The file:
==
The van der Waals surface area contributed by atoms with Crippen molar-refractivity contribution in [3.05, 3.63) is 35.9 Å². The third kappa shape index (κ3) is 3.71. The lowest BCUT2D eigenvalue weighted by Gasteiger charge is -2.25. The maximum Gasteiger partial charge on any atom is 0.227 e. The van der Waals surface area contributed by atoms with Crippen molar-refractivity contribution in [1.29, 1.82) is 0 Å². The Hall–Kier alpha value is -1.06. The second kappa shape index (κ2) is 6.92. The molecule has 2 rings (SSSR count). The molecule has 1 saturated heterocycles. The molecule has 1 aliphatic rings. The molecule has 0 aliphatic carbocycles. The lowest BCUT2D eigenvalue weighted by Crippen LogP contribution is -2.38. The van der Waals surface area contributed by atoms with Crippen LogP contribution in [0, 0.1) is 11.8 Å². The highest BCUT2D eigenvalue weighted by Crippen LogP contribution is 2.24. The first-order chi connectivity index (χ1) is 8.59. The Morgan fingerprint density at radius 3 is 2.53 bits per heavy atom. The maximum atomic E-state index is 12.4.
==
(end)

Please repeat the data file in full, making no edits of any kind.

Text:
The van der Waals surface area contributed by atoms with Crippen molar-refractivity contribution in [3.05, 3.63) is 35.9 Å². The third kappa shape index (κ3) is 3.71. The lowest BCUT2D eigenvalue weighted by Gasteiger charge is -2.25. The maximum Gasteiger partial charge on any atom is 0.227 e. The van der Waals surface area contributed by atoms with Crippen molar-refractivity contribution in [1.29, 1.82) is 0 Å². The Hall–Kier alpha value is -1.06. The second kappa shape index (κ2) is 6.92. The molecule has 2 rings (SSSR count). The molecule has 1 saturated heterocycles. The molecule has 1 aliphatic rings. The molecule has 0 aliphatic carbocycles. The lowest BCUT2D eigenvalue weighted by Crippen LogP contribution is -2.38. The van der Waals surface area contributed by atoms with Crippen LogP contribution in [0, 0.1) is 11.8 Å². The highest BCUT2D eigenvalue weighted by Crippen LogP contribution is 2.24. The first-order chi connectivity index (χ1) is 8.59. The Morgan fingerprint density at radius 3 is 2.53 bits per heavy atom. The maximum atomic E-state index is 12.4.